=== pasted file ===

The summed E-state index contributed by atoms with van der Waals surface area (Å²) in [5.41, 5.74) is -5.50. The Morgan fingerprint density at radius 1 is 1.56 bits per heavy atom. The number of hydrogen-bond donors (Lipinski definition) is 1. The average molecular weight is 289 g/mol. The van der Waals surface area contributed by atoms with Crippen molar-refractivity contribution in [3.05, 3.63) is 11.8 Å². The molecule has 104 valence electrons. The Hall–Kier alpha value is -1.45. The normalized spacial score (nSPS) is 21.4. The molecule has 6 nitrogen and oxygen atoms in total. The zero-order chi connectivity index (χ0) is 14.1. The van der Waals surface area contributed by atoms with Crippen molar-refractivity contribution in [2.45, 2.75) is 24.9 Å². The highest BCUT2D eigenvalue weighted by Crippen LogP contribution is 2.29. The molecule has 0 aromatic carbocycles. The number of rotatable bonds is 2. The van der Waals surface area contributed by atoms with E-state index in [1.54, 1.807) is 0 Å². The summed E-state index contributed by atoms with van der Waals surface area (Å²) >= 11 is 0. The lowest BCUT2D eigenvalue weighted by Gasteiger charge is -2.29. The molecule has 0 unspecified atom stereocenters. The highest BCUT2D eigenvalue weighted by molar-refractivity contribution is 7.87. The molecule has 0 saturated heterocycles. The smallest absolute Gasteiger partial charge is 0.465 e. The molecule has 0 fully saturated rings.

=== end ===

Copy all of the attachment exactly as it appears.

The summed E-state index contributed by atoms with van der Waals surface area (Å²) in [5.41, 5.74) is -5.50. The Morgan fingerprint density at radius 1 is 1.56 bits per heavy atom. The number of hydrogen-bond donors (Lipinski definition) is 1. The average molecular weight is 289 g/mol. The van der Waals surface area contributed by atoms with Crippen molar-refractivity contribution in [3.05, 3.63) is 11.8 Å². The molecule has 104 valence electrons. The Hall–Kier alpha value is -1.45. The normalized spacial score (nSPS) is 21.4. The molecule has 6 nitrogen and oxygen atoms in total. The zero-order chi connectivity index (χ0) is 14.1. The van der Waals surface area contributed by atoms with Crippen molar-refractivity contribution in [2.45, 2.75) is 24.9 Å². The highest BCUT2D eigenvalue weighted by Crippen LogP contribution is 2.29. The molecule has 0 aromatic carbocycles. The number of rotatable bonds is 2. The van der Waals surface area contributed by atoms with E-state index in [1.54, 1.807) is 0 Å². The summed E-state index contributed by atoms with van der Waals surface area (Å²) >= 11 is 0. The lowest BCUT2D eigenvalue weighted by Gasteiger charge is -2.29. The molecule has 0 unspecified atom stereocenters. The highest BCUT2D eigenvalue weighted by molar-refractivity contribution is 7.87. The molecule has 0 saturated heterocycles. The smallest absolute Gasteiger partial charge is 0.465 e. The molecule has 0 fully saturated rings.